By Ted Venker
Coastal Conservation Association
Early in October, news came that more than 130 chefs, restaurant owners, fishermen and seafood industry leaders had partnered with the Environmental Defense Fund to launch a new propaganda campaign called "Share the Gulf.” The goal of this benignly labeled effort is to maintain 51 percent of the red snapper harvest for commercial fishermen and 49 percent to recreational fishermen – an allocation that was set using harvest data from the mid-1980s.
Coalition members maintain that any change to allocation could be a blow to commercial fishermen that could take red snapper off restaurant menus and out of grocery stores. Keep in mind, this is an allocation literally set about 30 years ago in a very different time with a very different stock.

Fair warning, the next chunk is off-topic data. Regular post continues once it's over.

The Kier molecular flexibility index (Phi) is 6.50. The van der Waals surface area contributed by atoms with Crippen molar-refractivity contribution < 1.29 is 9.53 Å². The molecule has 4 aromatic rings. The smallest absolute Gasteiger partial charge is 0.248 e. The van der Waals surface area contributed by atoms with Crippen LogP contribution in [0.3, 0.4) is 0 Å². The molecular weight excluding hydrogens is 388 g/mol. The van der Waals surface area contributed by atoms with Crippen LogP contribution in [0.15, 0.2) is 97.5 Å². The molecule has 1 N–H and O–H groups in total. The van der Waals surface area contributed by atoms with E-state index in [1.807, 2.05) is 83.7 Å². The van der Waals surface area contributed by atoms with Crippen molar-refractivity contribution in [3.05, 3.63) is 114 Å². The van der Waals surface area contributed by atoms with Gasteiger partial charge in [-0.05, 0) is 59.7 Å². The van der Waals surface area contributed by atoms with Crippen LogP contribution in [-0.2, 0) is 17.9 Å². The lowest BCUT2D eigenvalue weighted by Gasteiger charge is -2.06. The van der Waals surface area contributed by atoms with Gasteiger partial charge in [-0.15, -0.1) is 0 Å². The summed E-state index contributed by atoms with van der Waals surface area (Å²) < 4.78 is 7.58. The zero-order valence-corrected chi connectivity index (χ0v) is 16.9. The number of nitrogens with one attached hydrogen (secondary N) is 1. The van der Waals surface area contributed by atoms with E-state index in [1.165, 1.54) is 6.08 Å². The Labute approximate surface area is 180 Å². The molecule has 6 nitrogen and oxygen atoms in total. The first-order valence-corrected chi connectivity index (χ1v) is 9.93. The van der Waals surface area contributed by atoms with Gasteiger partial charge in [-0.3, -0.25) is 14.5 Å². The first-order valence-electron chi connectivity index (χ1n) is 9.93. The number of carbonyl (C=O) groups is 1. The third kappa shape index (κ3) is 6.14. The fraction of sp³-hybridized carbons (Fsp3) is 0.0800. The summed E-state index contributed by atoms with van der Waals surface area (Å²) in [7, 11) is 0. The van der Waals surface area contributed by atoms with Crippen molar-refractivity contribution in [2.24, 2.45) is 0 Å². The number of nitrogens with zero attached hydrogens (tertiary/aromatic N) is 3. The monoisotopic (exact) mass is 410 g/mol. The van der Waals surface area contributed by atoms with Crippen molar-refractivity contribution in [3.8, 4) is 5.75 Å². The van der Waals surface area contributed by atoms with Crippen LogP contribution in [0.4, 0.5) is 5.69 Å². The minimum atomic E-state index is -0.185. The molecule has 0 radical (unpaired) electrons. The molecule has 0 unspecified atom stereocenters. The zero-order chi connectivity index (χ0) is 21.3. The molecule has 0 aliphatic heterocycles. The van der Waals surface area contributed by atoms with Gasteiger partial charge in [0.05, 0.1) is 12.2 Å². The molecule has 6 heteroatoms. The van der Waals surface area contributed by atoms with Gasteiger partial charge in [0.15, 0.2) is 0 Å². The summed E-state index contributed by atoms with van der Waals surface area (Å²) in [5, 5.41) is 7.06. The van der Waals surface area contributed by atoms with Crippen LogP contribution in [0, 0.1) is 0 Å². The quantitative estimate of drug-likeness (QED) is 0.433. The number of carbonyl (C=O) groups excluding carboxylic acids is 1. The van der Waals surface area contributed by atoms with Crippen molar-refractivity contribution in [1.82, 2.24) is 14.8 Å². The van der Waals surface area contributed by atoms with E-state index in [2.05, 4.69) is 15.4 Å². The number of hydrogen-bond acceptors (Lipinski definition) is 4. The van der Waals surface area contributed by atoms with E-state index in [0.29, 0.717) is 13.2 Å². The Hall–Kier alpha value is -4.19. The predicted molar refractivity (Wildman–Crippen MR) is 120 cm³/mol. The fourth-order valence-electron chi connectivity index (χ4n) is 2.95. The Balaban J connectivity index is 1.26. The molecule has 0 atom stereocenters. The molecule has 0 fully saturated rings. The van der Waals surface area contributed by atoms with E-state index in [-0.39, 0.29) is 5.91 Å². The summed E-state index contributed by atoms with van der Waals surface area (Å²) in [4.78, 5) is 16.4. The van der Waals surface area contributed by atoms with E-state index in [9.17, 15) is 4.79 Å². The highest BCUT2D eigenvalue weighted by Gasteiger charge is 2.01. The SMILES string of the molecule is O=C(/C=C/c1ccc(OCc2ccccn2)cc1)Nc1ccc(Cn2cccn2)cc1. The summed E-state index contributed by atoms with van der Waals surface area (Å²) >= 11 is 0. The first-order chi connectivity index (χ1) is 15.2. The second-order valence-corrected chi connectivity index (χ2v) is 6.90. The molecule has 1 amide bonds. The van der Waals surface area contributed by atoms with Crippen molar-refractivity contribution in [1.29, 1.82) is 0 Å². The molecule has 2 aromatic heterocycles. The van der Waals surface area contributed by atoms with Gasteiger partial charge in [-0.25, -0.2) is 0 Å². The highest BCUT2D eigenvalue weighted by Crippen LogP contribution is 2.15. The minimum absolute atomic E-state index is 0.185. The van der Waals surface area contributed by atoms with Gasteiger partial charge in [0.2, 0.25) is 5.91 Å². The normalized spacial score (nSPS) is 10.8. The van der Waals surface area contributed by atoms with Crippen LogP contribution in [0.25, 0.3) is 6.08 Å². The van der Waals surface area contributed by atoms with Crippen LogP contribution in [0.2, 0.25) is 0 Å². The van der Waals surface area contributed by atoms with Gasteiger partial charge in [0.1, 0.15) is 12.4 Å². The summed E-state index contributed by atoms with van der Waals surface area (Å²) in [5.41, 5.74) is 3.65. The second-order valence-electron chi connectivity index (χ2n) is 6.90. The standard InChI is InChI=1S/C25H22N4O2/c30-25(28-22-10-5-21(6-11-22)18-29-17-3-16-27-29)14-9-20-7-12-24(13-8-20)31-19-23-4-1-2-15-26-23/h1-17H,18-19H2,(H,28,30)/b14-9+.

"We need to draw a line in the sand," John Schmidt, a Florida-based commercial fisherman and co-chairman of the coalition, said in a recent article. "Recreation groups need to stop taking away America's fish and start managing their fish better."
Just chew on that thought for a moment: Recreational angling groups are taking away America’s fish. Then consider that the commercial red snapper sector is currently comprised of less than 400 “shareholders” who personally own 51 percent of all the red snapper in the Gulf of Mexico.
A bit infuriating, isn’t it?